Under pressure and under fire, Zhvania perseveres

Under pressure and under fire, Zhvania perseveres

The Georgian Messenger
Thursday, June 17, 2004, #111 (0635)

One of the main intrigues in Georgian politics at the moment is
the intensification of criticism directed at Prime Minister Zurab
Zhvania. The PM meanwhile does not perceive himself to be in danger
and considers “Zhvaniaphopia” to be a temporary phenomenon. In any
case, Zhvania’s political future will be largely dependent on the
success or lack thereof of the government’s economic team over the
course of the not-so distant future.

The latest wave of anti-Zhvania sentiment has led some to insist
that parliament take a vote of confidence in the government. Staunch
Zhvania foe MP Koba Davitashvili maintains that the prime minister
does not have the faith of the people. The newspaper Rezonansi quotes
Davitashvili as saying “I have become convinced of one thing – the
people to not trust Zurab Zhvania. Since the people don’t trust him,
I don’t trust him either.”

The media has long ruminated about forces conspiring against Zhvania,
citing the tense relations between him and President Saakashvili,
and has even discussed candidates for his replacement such as new
Economy Minister Kakha Bendukidze and new Interior Minister Irakli
Okruashvili. It is also frequently pointed out that Zhvania as
a politician enjoys much less sympathy in the Russian government
than Saakashvili. In a word, the prime minister is under fire from
all sides.

It must be said, however, that despite his unpopularity in society
and consistently low rating over the years, Zhvania has been at the
forefront of Georgian politics for 15 years and remains one of the
nation’s most influential political figures. His career has followed a
steady upward path, if we don’t count the three years that he toiled
in Shevardnadze’s opposition. But even this proved a wise long-term
strategy, as after the Rose Revolution he occupied the second highest
post in the government.

Zurab Zhvania is a unique figure in Georgian politics. He performs
the role of lightning rod. At any time the president can point the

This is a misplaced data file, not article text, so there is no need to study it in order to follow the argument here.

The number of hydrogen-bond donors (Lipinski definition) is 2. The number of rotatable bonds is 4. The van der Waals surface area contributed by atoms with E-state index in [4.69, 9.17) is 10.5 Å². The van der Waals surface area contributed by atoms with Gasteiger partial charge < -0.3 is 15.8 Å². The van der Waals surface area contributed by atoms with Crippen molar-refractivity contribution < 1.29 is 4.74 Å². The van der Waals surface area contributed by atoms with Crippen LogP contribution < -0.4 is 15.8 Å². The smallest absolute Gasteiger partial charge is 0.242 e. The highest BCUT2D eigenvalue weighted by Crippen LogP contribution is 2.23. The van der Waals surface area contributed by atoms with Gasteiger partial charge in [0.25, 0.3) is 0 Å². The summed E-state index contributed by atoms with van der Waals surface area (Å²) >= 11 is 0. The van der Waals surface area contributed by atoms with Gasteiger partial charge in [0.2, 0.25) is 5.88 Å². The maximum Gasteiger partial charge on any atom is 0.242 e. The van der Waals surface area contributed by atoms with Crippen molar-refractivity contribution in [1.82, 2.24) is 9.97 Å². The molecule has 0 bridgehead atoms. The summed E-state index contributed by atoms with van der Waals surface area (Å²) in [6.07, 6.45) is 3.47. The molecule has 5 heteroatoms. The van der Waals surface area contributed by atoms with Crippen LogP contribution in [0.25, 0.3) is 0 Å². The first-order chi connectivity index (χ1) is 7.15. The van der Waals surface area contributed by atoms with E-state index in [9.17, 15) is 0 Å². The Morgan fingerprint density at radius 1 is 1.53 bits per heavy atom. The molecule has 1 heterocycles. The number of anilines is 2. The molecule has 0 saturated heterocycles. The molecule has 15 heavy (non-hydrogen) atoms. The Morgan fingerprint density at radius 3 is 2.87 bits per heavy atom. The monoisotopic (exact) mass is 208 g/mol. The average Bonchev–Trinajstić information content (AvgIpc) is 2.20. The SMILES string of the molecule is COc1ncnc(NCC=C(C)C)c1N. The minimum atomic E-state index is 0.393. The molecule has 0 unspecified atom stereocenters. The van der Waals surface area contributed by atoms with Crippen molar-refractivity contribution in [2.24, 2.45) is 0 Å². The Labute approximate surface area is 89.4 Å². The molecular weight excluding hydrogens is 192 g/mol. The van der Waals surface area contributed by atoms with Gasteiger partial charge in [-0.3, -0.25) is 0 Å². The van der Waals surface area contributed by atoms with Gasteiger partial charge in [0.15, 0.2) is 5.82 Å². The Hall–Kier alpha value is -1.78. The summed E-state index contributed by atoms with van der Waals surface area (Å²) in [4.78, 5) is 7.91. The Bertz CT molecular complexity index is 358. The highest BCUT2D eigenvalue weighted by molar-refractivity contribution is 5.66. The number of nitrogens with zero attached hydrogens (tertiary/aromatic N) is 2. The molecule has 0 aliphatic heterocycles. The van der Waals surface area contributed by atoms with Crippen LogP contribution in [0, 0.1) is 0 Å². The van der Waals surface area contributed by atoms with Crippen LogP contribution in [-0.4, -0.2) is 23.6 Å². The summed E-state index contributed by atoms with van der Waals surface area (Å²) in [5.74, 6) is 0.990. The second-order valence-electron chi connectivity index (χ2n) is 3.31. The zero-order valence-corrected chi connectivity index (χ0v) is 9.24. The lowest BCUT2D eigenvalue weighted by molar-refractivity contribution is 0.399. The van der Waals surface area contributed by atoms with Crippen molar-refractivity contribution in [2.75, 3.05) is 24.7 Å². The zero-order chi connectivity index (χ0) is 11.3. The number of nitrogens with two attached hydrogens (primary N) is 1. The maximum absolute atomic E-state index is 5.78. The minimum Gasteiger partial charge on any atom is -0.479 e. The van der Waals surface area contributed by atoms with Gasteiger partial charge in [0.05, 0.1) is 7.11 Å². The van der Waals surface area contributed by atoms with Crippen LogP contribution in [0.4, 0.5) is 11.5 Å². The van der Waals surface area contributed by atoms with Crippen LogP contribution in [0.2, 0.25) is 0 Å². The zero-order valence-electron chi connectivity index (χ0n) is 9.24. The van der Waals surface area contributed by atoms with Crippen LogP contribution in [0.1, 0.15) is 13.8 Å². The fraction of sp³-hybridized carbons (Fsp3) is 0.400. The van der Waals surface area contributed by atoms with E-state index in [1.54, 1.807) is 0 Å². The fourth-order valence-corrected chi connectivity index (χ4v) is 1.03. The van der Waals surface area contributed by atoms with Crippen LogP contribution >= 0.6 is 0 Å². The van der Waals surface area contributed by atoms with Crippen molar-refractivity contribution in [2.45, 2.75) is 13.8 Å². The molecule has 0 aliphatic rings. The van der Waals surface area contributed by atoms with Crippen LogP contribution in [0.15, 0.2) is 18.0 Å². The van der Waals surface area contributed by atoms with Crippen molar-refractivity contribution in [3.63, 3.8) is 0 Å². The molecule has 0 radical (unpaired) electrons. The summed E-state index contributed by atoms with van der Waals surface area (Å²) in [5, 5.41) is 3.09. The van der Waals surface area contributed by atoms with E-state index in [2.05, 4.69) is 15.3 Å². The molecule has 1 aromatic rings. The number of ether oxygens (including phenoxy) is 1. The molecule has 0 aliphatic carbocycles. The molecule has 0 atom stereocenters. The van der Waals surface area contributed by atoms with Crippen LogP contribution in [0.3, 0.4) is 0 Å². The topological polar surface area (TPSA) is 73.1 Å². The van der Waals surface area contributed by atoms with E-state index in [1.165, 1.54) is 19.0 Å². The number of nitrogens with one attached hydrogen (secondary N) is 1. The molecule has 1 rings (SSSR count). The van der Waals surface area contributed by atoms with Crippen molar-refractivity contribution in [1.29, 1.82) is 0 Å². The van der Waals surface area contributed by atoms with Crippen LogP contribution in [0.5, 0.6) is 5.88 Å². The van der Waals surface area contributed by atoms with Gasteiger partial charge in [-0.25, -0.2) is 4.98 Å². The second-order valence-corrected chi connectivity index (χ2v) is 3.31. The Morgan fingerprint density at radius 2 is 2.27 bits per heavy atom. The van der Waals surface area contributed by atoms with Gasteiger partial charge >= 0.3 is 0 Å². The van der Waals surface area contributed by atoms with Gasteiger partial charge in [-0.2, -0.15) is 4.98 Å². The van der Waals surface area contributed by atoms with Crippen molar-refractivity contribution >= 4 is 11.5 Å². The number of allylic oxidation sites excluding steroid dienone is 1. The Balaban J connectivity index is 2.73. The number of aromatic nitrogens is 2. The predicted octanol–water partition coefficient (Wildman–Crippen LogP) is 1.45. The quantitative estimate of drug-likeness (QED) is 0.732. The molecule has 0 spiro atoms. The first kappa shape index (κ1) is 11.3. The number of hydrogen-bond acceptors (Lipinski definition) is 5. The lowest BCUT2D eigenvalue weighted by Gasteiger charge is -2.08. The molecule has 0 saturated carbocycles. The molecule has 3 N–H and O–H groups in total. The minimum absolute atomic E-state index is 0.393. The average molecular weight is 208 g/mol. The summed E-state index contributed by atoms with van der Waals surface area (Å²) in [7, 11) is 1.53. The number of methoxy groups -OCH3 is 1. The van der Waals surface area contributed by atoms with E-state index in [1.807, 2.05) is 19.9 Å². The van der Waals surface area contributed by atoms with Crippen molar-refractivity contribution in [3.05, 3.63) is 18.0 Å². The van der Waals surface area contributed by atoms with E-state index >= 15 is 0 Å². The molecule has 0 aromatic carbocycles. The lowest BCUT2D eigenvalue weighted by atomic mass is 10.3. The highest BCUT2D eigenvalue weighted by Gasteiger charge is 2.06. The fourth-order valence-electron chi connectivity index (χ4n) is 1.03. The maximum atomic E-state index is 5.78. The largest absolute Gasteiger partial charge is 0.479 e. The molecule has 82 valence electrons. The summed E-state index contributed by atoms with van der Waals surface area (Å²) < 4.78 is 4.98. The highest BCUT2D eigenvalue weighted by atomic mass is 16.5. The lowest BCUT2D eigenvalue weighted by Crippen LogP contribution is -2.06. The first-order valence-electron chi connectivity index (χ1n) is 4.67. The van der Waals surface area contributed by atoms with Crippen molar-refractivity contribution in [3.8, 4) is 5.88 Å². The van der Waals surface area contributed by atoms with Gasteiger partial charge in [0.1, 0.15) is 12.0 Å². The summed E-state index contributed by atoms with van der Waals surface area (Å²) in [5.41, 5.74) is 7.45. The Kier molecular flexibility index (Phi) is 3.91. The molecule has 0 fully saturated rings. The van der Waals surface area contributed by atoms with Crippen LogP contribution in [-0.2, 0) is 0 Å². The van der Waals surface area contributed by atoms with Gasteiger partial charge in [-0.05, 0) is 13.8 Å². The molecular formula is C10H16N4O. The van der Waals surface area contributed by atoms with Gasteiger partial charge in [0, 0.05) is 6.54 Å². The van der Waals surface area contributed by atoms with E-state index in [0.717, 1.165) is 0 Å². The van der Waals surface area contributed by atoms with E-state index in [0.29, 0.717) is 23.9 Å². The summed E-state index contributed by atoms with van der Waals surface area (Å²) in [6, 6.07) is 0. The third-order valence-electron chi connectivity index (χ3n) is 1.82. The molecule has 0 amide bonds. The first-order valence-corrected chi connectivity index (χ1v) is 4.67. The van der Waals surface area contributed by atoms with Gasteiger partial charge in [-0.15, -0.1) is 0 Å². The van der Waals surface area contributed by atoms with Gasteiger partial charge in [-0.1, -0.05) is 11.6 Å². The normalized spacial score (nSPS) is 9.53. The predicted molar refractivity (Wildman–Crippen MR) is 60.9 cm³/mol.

finger of blame towards the prime minister for any failure of the
government. Zhvania is first and foremost associated with economic
policy, an area in which many analysts believe that thoughts of
success belong to the realm of fantasy.

Seven months have passed since the Rose Revolution and Zhvania’s
Cabinet of Ministers has been in existence for roughly three
months. In this period, the government has not experienced any economic
catastrophe, which is in itself a certain kind of success. At the same
time, the government can boast of achievements that, though modest,
were unthinkable during the Shevardnadze administration.

Society judges the success of economic policy based on the improvement
or lack of improvement of their own living conditions. Though the
standard of living in Georgia has not improved dramatically, over
the last few months pensions and salaries have been distributed
faithfully, monthly budget revenue plans have been fulfilled, the
IMF has revived its program in the country, U.S. and western aid has
increased and it seems that the donor conference underway in Brussels
at the moment will also emerge with positive results. In addition, a
new variant of the tax code has been presented for public discussion,
one that is liberal and designed to boost economic advancement. In
short, Zhvania has a lot to be proud of, but what’s important is
not momentary successes, but rather the concrete results of these
successes several months down the road.

The basis for stability in the new government has been the fact
that despite expectations to the contrary, the “Rose Triumvirate”
has managed to maintain a united front. After the revolution, many
feared that this triumvirate would split up and consequently place
the country in a difficult situation. But the past 7 months speak to
the contrary. Despite numerous confrontations and clashes of egos,
Mikheil Saakashvili, Zurab Zhvania and Nino Burjanadze still find it
in their interests to work together rather than separately for the
betterment of the nation.

*Note: Zhvania has recently come under attack because he has had to
defend his maternal Armenian roots.

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